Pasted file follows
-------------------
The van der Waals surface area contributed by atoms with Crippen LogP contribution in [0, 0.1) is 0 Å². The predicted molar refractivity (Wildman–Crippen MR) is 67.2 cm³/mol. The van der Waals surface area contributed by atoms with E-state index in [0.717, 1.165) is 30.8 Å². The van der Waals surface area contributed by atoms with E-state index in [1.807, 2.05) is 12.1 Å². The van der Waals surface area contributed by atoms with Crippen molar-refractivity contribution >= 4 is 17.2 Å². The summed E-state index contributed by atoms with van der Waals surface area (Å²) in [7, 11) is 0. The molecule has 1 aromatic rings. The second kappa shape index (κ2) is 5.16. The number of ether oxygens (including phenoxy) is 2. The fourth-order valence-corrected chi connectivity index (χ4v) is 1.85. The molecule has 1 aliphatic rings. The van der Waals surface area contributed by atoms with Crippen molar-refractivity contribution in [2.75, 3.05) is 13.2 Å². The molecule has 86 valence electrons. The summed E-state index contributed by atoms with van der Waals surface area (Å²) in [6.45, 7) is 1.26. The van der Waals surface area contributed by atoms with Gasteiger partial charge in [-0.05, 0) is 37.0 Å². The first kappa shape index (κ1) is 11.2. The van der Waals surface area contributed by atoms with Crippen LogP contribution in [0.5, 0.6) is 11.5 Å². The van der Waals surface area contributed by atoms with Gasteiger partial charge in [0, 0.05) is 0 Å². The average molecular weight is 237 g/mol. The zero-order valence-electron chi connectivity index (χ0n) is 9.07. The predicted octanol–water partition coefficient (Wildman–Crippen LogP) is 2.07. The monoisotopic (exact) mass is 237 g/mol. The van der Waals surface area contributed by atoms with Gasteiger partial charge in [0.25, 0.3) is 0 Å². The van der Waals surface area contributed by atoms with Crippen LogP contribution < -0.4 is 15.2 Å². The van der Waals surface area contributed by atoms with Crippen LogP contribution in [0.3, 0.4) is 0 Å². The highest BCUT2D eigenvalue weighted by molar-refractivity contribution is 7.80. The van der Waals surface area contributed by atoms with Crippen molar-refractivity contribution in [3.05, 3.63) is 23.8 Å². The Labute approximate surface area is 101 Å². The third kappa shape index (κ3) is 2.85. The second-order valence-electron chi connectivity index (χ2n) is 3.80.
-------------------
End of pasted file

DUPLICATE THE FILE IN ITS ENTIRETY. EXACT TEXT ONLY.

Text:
The van der Waals surface area contributed by atoms with Crippen LogP contribution in [0, 0.1) is 0 Å². The predicted molar refractivity (Wildman–Crippen MR) is 67.2 cm³/mol. The van der Waals surface area contributed by atoms with E-state index in [0.717, 1.165) is 30.8 Å². The van der Waals surface area contributed by atoms with E-state index in [1.807, 2.05) is 12.1 Å². The van der Waals surface area contributed by atoms with Crippen molar-refractivity contribution >= 4 is 17.2 Å². The summed E-state index contributed by atoms with van der Waals surface area (Å²) in [7, 11) is 0. The molecule has 1 aromatic rings. The second kappa shape index (κ2) is 5.16. The number of ether oxygens (including phenoxy) is 2. The fourth-order valence-corrected chi connectivity index (χ4v) is 1.85. The molecule has 1 aliphatic rings. The van der Waals surface area contributed by atoms with Crippen molar-refractivity contribution in [2.75, 3.05) is 13.2 Å². The molecule has 86 valence electrons. The summed E-state index contributed by atoms with van der Waals surface area (Å²) in [6.45, 7) is 1.26. The van der Waals surface area contributed by atoms with Gasteiger partial charge in [-0.05, 0) is 37.0 Å². The first kappa shape index (κ1) is 11.2. The van der Waals surface area contributed by atoms with Crippen LogP contribution in [0.5, 0.6) is 11.5 Å². The van der Waals surface area contributed by atoms with Gasteiger partial charge in [0, 0.05) is 0 Å². The average molecular weight is 237 g/mol. The zero-order valence-electron chi connectivity index (χ0n) is 9.07. The predicted octanol–water partition coefficient (Wildman–Crippen LogP) is 2.07. The monoisotopic (exact) mass is 237 g/mol. The van der Waals surface area contributed by atoms with Gasteiger partial charge in [0.25, 0.3) is 0 Å². The van der Waals surface area contributed by atoms with Crippen LogP contribution < -0.4 is 15.2 Å². The van der Waals surface area contributed by atoms with Crippen LogP contribution in [0.3, 0.4) is 0 Å². The highest BCUT2D eigenvalue weighted by molar-refractivity contribution is 7.80. The van der Waals surface area contributed by atoms with Crippen molar-refractivity contribution in [3.05, 3.63) is 23.8 Å². The Labute approximate surface area is 101 Å². The third kappa shape index (κ3) is 2.85. The second-order valence-electron chi connectivity index (χ2n) is 3.80.